"Beverly," said Picard hastily. "We have to start somewhere. We can't just randomly assume that we'll never find it, because then we never will. Paradox. We'll have infinitely more of a chance of finding the map if we look for it than if we don't."
"Exactly," said Troi, as if she had been the one to think of the whole thing, which she very likely had. "The first thing we have to do is find his quarters."
"Guest quarters?" asked Picard.
"I think so."
"Then it's this way." They followed the captain down a corridor and soon found Q's quarters. Picard manually punched in his own code, and the door slid open with a hiss.
They were generic guest quarters, large, beige, and comfortable. There was a sitting area near the center of the room, and an unmade bed to the side. Troi walked over to the bed. On it sat a piece of paper, probably the only one on the ship. The computer did everything these days. A hand-drawn map of the Sagittarius arm, vigilantly penned in ink, covered one side of the sheet. Troi picked it up carefully. "See?" she said, rather smugly. "That wasn't so hard, was it?"
Just then a blow rocked the ship. Picard recognized it immediately as a phaser beam. "Captain, please report to the bridge," said Data over his communicator.
"On my way," he said immediately. "I'll try to meet you here at 1400 hours," he said over his shoulder to the two women, who were poring over the map. The door hissed shut behind him.
"This planet, marked in red," said Beverly slowly. "What is it?"
The cube-ship moved silently through space, bearing several thousand new passengers. Colonists on Kia'Ru IV, the planet with two moons, had been overpowered and taken onto the cube. They couldn't fight back. They couldn't resist. It would be futile.
Q dreamed about That Day, the day he had been turned from a Q into a human. He had never meant any harm. After the Enterprise had defeated the Calamarain, he'd figured the Continuum would take pity on him after a few weeks, as humans measured time, and turn him back.
Pity? He should have known better than anyone that the Q didn't know the meaning of the word.
He'd figured he would die within months. He was desolate, friendless, alone, and without his powers he had no idea what to do. But Picard had helped him, saved him. He had spent hours with Q, meticulously teaching him every little mannerism and skill necessary to live as a human.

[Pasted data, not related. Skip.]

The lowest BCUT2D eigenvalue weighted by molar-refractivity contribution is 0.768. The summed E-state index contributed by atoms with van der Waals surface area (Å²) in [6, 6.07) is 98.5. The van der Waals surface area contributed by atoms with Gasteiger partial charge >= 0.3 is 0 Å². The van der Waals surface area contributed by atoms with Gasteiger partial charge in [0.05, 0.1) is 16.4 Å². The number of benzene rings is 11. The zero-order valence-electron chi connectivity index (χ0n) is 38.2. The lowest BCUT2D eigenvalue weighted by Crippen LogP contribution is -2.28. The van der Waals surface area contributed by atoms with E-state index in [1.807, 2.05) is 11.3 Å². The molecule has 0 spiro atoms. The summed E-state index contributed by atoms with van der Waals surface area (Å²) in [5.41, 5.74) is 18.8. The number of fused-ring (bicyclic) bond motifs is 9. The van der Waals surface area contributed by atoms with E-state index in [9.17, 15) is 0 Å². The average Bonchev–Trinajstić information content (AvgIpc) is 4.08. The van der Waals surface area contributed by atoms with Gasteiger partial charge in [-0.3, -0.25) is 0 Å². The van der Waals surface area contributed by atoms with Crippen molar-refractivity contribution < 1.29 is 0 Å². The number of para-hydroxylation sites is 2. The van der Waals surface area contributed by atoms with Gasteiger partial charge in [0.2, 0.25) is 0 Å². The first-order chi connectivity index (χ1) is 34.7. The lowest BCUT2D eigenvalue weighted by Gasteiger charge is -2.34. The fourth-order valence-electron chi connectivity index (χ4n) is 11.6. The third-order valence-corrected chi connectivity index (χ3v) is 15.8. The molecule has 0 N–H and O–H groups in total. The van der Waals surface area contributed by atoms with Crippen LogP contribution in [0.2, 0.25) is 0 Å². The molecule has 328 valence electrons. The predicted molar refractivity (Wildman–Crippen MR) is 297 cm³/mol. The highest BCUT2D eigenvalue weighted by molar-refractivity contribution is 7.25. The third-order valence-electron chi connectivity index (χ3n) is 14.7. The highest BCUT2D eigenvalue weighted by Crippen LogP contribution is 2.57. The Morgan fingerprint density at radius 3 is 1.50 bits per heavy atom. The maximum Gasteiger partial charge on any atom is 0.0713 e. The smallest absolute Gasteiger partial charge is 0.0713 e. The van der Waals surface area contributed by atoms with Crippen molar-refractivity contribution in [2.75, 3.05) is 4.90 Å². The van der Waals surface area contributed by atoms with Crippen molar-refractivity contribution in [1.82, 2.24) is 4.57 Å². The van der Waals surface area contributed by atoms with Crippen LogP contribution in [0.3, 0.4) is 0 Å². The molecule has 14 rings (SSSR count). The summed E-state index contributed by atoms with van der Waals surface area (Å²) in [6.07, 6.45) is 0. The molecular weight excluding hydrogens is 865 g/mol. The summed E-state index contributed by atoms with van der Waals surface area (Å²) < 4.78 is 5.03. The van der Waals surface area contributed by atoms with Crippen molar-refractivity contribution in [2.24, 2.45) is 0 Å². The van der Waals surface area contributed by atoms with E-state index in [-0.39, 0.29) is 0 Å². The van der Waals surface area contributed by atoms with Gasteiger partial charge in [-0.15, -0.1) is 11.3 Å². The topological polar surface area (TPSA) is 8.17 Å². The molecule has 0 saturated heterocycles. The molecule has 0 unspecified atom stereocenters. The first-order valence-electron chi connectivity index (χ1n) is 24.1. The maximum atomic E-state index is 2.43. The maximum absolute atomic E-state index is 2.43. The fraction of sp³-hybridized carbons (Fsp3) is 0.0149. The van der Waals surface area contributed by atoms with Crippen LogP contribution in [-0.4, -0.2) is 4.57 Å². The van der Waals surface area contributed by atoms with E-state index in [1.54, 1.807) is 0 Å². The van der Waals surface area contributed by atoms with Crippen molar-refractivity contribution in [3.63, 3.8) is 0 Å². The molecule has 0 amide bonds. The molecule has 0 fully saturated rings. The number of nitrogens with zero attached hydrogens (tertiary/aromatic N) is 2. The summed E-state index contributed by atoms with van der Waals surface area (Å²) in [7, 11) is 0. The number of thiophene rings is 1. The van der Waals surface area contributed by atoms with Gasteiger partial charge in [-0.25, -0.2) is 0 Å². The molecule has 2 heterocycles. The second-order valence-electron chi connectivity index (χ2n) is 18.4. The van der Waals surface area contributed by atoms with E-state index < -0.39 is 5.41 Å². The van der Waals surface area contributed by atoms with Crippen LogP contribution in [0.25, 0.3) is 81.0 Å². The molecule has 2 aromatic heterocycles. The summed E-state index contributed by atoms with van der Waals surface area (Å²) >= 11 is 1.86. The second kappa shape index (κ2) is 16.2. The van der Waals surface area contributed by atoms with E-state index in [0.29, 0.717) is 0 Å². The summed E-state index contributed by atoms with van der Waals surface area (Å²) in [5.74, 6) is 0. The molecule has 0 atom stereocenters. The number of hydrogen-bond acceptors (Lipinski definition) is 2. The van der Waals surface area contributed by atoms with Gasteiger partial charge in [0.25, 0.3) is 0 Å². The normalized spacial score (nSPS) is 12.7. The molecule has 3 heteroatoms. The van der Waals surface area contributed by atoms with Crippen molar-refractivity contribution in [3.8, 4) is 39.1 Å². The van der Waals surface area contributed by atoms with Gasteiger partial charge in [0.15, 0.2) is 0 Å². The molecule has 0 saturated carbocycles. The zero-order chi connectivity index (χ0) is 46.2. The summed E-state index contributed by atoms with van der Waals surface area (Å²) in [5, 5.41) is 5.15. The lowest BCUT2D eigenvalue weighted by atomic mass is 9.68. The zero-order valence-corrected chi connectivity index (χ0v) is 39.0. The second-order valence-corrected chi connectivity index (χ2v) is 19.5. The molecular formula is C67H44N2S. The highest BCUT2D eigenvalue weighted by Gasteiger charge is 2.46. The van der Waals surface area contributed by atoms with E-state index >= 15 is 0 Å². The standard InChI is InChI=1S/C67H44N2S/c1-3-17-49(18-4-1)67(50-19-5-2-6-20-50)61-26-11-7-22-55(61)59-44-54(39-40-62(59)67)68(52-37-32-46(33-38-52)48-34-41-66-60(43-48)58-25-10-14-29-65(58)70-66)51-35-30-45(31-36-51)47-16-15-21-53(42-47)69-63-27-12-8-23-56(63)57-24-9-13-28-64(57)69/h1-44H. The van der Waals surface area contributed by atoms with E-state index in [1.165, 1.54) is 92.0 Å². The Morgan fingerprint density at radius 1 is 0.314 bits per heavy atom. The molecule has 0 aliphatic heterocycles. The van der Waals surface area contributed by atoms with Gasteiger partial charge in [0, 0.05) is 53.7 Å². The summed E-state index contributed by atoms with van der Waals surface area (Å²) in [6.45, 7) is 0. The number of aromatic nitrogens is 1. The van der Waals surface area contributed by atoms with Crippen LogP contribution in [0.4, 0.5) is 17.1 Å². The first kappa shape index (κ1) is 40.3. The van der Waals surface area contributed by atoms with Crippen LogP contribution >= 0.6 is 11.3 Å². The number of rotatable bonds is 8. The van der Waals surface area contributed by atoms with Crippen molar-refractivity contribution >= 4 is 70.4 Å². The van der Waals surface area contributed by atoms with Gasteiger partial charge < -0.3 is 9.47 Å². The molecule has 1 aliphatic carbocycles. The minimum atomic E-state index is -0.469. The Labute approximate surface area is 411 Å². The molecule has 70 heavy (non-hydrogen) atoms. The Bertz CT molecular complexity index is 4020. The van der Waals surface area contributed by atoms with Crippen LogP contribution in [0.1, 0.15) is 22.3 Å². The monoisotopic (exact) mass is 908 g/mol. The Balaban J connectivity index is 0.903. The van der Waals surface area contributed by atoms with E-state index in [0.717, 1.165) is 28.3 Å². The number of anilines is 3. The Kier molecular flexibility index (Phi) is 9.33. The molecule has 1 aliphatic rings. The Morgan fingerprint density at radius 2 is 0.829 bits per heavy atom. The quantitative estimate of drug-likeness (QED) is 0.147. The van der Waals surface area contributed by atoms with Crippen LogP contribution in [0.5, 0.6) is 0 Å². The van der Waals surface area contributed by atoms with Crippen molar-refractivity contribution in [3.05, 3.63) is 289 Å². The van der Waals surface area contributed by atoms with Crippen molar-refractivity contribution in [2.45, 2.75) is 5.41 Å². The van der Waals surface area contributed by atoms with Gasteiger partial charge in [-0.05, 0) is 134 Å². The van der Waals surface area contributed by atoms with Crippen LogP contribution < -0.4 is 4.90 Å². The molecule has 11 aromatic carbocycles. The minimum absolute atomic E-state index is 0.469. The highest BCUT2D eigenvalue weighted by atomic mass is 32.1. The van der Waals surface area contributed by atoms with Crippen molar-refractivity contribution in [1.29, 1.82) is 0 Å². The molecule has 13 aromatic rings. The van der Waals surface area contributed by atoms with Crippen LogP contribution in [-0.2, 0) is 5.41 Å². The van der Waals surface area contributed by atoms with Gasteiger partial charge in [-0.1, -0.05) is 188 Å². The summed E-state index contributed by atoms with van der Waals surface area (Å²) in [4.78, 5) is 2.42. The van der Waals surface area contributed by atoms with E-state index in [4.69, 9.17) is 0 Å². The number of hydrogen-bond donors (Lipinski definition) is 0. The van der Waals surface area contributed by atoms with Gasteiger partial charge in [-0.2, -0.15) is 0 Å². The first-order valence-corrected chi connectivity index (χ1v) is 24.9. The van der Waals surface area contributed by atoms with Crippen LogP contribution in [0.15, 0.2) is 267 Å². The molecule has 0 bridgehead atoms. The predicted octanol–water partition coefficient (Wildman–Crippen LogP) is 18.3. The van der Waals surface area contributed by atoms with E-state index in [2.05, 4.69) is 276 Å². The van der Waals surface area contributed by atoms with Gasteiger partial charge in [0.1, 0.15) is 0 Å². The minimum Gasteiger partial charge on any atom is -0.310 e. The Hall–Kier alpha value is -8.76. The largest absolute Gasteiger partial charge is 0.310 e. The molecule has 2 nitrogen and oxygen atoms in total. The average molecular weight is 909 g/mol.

And now, as a human, Q was dying.
Yet even without his powers, he could sense a disruption in the three-dimensional time/space continuum that humans were forced to live in. Perhaps it was an acquired ability, but whatever the reason, Q knew that something was wrong.
Picard was thrown abruptly against the wall of the turbolift as the ship took another blow. "Bridge, maximum speed, voice override!" he yelled, and the lift began to move.
The doors opened onto the bridge almost instantaneously. "They're firing again!" shouted the security officer, and Picard braced himself against the frame of the wall. "Shields at 40, sir!"
Data had stood up to reunite the captain with his chair. The android didn't seem to be at all affected by the fire from the warbird. While the rest of the ship and crew rocked and shook around him, he stood perfectly still in the center of the bridge. Finally he sat in the first officer's chair, and Picard staggered over to the center seat. "Who?" he gasped.
"The Klingons," said Geordi heavily. "Two months of nothing…and now this."
"Phaser lock," announced the ensign at the security console above him.
"Fire," Picard ordered almost boredly.
"Direct hit…damage to their forward shields." On the viewscreen, the warbird suddenly recloaked, phasing into blackness.
"Great," muttered Geordi.
"Take us out, maximum warp," ordered Picard.
"Um…sir…we have a problem." Geordi pointed to the readout on the ops screen.
"Onscreen." Several green ships appeared on the main viewer. A Klingon battlefleet. "How many are there?" asked Picard hoarsely, looking slightly viridescent.
"Fourteen decloaked, sir. All with full shields and warp capability."
"Red alert," Picard said grimly. "Find a way out of here, Mr. LaForge. We don't have a chance against them."
Picard stared grimly out at the Klingon battlefleet. "Hail them."
The face of a Klingon female appeared on the viewscreen. Without giving him a chance for preamble, she spoke. "Federation ship! You have no choice but to surrender to us! You are surrounded by our battlecruisers. If you choose to fight us, we will destroy you."
Picard gave the cutoff motion. "Mr. LaForge!"
"I'm working on it, sir," said Geordi anxiously. "We don't know if they have cloaked reinforcements. I have to find a gap in the—" He broke off. "There."
"You have a way out?"
"I think so, sir. If we just…"
"But won't they follow us?"
"Yeah, that's a problem," Geordi muttered, looking frustrated.
Data intervened. "Sir, I believe I may have a solution to this particular problem."
"If they do not know where we are going, they cannot follow us. I suggest we block all signals from our ship by using reflective polar magnetism, utilizing the deflector dish and the main phasers—in effect, we would be cloaking our signals and, thereby, our course and intended destination."
"Excellent. Make it so. Divert all available power to warp engines. Hold shields at 40."
"Holding," responded the security officer.
"Warp engines on standby," Geordi reported.